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The state of scholarly e-books today and tomorrow: David Whitehair, OCLC

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E-books play an increasingly important role in research libraries. We ask people from across the industry for their perspective on scholarly e-books today

David Whitehair, senior product manager, OCLC

The first challenge for libraries that is routinely mentioned is the rapidly-growing investment required for e-books. From a staff standpoint, there can be many systems that must interact within the workflow for e-books. This might include several databases for tracking, additional toolsets for acquisitions, data management and communication. It should be noted that the number of "systems" can be far greater depending on the library’s demographics – for example, consortial memberships, branch locations, size, and type. We have also seen many cases where the management of e-books includes multiple manual steps and toolsets, including email records, and spreadsheets. The lack of integration summarises the challenges – both within the e-book workflow and to outside systems (financial, student information etc.) and organisations. The goal is to have a ‘system’ and/or set of services that are unified and provide sufficient analytical information to support effective collection decisions.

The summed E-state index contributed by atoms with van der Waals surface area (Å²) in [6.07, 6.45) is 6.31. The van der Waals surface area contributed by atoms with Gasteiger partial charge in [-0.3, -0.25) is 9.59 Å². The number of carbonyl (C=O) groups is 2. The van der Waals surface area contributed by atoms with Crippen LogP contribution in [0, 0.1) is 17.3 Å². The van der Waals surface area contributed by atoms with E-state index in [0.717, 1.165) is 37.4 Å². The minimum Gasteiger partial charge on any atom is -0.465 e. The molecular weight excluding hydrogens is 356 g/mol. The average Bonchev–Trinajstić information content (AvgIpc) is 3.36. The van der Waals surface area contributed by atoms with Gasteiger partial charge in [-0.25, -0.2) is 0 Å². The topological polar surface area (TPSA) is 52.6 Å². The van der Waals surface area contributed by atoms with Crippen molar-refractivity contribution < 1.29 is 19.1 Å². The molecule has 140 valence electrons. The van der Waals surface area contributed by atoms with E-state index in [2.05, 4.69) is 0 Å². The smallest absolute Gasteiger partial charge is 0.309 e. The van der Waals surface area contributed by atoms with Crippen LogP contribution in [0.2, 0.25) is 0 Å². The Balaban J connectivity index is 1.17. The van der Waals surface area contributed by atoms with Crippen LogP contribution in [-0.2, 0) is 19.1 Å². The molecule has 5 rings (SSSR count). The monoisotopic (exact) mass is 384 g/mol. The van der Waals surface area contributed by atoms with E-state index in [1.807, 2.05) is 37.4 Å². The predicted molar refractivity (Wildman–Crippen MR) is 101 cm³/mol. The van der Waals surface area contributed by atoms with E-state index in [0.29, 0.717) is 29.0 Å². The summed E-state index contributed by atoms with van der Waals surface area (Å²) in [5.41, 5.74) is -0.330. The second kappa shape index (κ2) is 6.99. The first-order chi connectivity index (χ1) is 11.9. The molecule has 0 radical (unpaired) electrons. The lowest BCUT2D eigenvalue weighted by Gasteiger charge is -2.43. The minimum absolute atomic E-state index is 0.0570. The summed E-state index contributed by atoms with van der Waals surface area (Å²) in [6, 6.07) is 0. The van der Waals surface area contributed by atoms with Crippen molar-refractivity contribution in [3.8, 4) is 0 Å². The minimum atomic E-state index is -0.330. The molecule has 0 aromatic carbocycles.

Libraries ask us to provide high-quality metadata – comprehensive, current and regularly updated – for e-books across a number of providers. They also ask for improved services for patron-driven acquisition, interlending, and systems that provide end to end integration of the e-book workflow. The latter refers to services support from selection to discovery (flexible and fast access by users) and analytics that support each phase of this cycle.

Ultimately, the user wants fast access from the starting point of their search (e.g. Google, Amazon) to the materials, in the form they need. Ideally, the community should experience this via the library in as easy a way as they do from other sources. The challenges with delivery include: finding the materials, by desired search terms or perhaps evaluative content such as TOCs or reviews; obtaining them, which frequently requires access via suppliers’ web site; and using the materials on their device of choice.